Somebody seems to have nuked jonmos's writeup claiming that Palestinians don't exist, which is a shame, because it was a well-expressed -- if IMHO flawed -- viewpoint. But the quotes remain:

Palestinians are descended for the most part from the original Arab groups who bought their refugee status and represent a diverse discontented group from around the world.

The above is the most bizarre conspiracy theory I have heard in a long time (and I've heard plenty). If I read that right, you are claiming that the Palestinians

I'd prefer to start with UNRWA's own definition (emphasis mine):

Under UNRWA's operational definition, Palestinian refugees are persons whose normal place of residence was Palestine between June 1946 and May 1948, who lost both their homes and means of livelihood as a result of the 1948 Arab-Israeli conflict.


Got that? No residence in Palestine, no refugee status. Also note that UNRWA was founded in 1949 for the sole purpose of taking care of the refugees.

The term "Palestine" is a Roman invention, and a Palestinian might as well come from anywhere.

Nope. UNRWA uses the term as a reference to Mandatory Palestine, as in the British Mandate before 1948, an area with strictly defined boundaries (which largely correspond to Israel's present-day borders, mind you). All the people living in the area, be they Jews, Christians, Muslims, Druze or Samaritans, were Palestinians. "Israel" is a Hebrew term loaded with Jewish religious connotations and it has now been adopted as the name of the Jewish state, along with the word Israeli for those living in the state, so these days the term "Palestinians" refers to the former and current inhabitants of the region who are not citizens of Israel.

What jonmos is saying is a popular extrapolation of the historical fact that many Arabs did immigrate to British Palestine at the turn of the 20th century, some of them illegally. There were many well-paying jobs available working for Jewish settlers in construction, farming, etc, and these were a major draw in an otherwise economically depressed region. However, there was also a lot of Jewish immigration going on at the same time, much of it equally illegal from the British POV, especially towards the end of the Mandate when the authorities started clamping down on it. Is there really a qualitative difference between the two?

Surely (the Jews) have as much right as anyone else within the land that is definately theirs.

As for the historical justification of the Palestinian and Jewish claims, Golda Meir famously stated that there are no Palestinians, and it is quite true that there has never been a specifically "Palestinian" state. The towns of what is now Israel and the Occupied Territories have always belonged to one empire or another. The area was already settled before its conquest by the Israelites c. 1200 BC, and it was to be reconquered again and again, twice by the Jews, the other times by the Babylonians, the Persians, the Greeks, the Romans, the Byzantines, the Arabs, the Crusaders, the Mamluks, the Ottomans... and throughout these thousands of years of warfare, people, the people we now call the Palestinian people, lived here, assimilating influences and immigration from here and there. The First Aliyah, on the other hand, only started in 1882, and the only thing that separates the Jewish claim to the land from all the others is religion, a religion which, needless to say, the other claimants disagree with.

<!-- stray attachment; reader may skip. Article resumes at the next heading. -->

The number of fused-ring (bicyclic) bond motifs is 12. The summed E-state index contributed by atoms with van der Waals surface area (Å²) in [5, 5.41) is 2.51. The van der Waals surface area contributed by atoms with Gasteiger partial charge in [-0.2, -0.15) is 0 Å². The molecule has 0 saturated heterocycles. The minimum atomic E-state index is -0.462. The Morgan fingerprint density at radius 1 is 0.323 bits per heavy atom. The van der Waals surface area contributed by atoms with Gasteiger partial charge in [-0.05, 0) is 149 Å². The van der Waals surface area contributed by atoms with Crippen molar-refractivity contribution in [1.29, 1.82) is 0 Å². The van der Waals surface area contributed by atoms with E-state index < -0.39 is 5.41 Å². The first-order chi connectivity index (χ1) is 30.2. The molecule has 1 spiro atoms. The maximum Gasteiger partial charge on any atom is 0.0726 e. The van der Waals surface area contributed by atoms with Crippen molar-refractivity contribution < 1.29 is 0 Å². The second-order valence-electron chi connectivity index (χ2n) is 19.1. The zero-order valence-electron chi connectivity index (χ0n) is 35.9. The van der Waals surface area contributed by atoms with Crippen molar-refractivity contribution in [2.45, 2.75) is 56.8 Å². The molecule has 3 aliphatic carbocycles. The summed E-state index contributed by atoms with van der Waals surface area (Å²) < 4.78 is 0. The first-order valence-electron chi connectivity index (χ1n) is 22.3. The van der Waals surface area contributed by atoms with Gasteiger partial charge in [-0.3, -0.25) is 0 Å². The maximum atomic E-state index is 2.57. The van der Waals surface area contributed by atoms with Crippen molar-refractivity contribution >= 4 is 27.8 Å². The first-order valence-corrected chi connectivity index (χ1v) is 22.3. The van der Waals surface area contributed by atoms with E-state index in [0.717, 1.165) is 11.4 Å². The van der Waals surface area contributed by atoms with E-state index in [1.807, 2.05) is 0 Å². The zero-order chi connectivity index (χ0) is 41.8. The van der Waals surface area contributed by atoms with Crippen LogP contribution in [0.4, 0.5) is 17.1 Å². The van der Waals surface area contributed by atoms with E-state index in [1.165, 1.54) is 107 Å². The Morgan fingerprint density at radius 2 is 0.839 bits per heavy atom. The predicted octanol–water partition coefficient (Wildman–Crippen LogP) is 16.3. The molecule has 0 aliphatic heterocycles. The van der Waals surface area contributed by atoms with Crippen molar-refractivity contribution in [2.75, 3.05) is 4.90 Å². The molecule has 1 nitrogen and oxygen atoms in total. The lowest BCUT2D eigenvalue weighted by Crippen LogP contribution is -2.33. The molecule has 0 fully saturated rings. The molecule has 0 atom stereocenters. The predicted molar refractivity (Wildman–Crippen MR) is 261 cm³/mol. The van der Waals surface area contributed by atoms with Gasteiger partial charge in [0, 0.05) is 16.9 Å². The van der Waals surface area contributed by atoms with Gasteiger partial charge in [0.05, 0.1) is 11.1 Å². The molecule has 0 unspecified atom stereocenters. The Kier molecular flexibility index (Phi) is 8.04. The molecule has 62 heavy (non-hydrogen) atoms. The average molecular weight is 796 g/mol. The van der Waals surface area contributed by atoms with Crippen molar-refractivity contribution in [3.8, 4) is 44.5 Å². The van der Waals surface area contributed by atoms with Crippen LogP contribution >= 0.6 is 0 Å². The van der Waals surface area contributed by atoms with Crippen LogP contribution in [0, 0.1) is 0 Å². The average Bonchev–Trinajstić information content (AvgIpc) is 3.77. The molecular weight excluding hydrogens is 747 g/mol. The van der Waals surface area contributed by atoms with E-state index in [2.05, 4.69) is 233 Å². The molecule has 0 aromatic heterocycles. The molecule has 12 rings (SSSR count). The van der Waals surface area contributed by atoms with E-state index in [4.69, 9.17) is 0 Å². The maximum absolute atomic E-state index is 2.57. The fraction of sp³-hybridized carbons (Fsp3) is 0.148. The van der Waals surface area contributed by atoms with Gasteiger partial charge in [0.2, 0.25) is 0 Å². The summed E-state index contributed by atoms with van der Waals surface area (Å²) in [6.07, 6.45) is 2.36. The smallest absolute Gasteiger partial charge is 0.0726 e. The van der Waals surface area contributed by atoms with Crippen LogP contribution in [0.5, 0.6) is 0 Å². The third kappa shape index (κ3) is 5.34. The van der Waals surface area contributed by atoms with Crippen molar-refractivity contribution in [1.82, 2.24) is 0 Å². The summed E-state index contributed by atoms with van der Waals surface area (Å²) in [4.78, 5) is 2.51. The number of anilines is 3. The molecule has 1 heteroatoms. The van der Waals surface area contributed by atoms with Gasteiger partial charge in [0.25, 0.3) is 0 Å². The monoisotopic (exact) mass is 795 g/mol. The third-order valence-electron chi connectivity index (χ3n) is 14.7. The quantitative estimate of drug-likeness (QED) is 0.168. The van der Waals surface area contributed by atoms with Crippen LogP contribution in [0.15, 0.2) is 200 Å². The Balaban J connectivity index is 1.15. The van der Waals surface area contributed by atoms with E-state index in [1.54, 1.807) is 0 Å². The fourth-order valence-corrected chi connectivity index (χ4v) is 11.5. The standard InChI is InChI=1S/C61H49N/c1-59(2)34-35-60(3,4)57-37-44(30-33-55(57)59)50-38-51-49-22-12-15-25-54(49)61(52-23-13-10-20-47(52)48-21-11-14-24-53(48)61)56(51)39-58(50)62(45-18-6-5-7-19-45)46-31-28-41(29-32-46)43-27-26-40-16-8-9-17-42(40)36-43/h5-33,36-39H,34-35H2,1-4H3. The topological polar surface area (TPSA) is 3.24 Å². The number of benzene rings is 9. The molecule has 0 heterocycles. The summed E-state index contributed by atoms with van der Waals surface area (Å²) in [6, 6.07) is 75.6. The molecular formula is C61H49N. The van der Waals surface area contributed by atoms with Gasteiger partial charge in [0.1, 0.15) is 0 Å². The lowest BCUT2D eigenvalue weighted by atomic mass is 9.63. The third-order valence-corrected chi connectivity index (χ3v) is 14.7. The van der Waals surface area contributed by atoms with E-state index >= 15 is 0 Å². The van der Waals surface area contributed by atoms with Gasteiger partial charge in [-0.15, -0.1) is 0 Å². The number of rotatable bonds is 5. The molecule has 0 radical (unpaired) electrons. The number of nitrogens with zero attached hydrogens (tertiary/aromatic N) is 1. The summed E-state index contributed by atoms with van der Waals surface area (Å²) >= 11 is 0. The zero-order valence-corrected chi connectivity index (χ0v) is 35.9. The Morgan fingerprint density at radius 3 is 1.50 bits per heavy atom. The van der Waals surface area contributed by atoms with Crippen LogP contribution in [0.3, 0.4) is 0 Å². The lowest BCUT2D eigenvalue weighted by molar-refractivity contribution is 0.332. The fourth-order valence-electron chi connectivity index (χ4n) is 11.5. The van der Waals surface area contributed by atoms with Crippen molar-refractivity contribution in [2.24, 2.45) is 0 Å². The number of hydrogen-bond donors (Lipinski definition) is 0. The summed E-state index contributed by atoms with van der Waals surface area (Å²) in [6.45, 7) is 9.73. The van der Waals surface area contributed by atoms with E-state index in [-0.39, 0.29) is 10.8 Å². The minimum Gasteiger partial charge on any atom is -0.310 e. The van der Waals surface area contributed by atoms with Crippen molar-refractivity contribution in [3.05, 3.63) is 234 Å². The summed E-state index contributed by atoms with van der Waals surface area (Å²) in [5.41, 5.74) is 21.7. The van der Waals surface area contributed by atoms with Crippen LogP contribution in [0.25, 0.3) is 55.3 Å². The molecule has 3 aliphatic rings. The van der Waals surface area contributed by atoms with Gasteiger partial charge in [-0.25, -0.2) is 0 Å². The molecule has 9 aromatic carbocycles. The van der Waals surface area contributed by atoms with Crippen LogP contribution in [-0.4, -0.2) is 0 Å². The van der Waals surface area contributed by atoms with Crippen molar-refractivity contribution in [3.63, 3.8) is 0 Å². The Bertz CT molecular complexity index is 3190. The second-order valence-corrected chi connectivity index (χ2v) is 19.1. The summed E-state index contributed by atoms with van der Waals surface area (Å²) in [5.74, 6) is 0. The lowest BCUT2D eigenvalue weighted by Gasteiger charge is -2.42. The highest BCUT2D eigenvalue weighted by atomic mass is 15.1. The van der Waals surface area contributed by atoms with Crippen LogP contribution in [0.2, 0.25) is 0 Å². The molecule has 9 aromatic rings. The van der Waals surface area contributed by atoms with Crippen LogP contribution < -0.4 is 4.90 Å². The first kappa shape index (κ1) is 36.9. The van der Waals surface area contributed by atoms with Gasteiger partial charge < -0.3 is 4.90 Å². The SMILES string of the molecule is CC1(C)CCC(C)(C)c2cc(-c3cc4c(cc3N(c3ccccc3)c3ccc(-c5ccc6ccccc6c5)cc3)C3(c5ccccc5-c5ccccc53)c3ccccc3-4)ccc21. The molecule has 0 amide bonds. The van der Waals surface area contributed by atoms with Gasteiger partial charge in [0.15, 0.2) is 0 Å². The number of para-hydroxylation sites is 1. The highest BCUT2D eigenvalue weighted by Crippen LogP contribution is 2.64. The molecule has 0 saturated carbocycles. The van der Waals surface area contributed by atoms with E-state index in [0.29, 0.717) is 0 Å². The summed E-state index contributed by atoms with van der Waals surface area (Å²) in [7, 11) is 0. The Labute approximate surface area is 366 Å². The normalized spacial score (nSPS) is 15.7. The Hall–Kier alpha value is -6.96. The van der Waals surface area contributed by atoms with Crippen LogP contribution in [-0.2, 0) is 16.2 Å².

However, the Israelis -- to use your term -- had fate on their side, and now Israel is a fait accompli, wrested by the Jews as their homeland with blood, sweat and tears. But the only way they will ever be able to live in peace with their neighbors, that lovely word shalom bandied about so much, is to acknowledge that the creation of their state led to the dispossession of 3.9 million people (the number of UNRWA-registered Palestinian refugees in 2001). The Palestinians are not a product of a conspiracy theory, they are not an anti-Semitic plot, they are a bunch of ordinary people who have gotten royally fucked over by everybody during the last 50 years -- not just Israel, but Egypt, Jordan, Syria, even the PLO itself. They may not have had much of a collective identity before, but that doesn't lessen their individual claims to the lands they have lived on for millenia, and through their shared hardship they have become one nation. Closing your eyes and pretending they are not there will not make them go away. The Israeli people will have to learn to live with them, or continue to face the consequences.

ObDisclaimer: I am not Israeli, not Jewish, not Palestinian and not Muslim. I have spent a lot of time in both Israel and Palestine, and have seen life from both sides of the fence.

And cheers to Albert Herring, ariels, and Spackle for wise comments and improvements.

An interesting note: Ariel Sharon, the right-wing (read: anti-Palestinian) head of the Israeli government, was born under the British mandate in the late 30's. His British-issued passport lists his nationality as "Palestinian".

On the other hand, Yasser Arafat, the head of the PLO, is an "Egyptian".

Arafat's situation has changed since I wrote this writeup. Arafat is now indisputably a Palestinian, so the point I was making about the absurdity of the term "Palestinian" is invalid. Still an interesting factoid, however...

Pal`es*tin"i*an (?), Pal`es*tin"e*an (?), a.

Of or pertaining to Palestine.


© Webster 1913.

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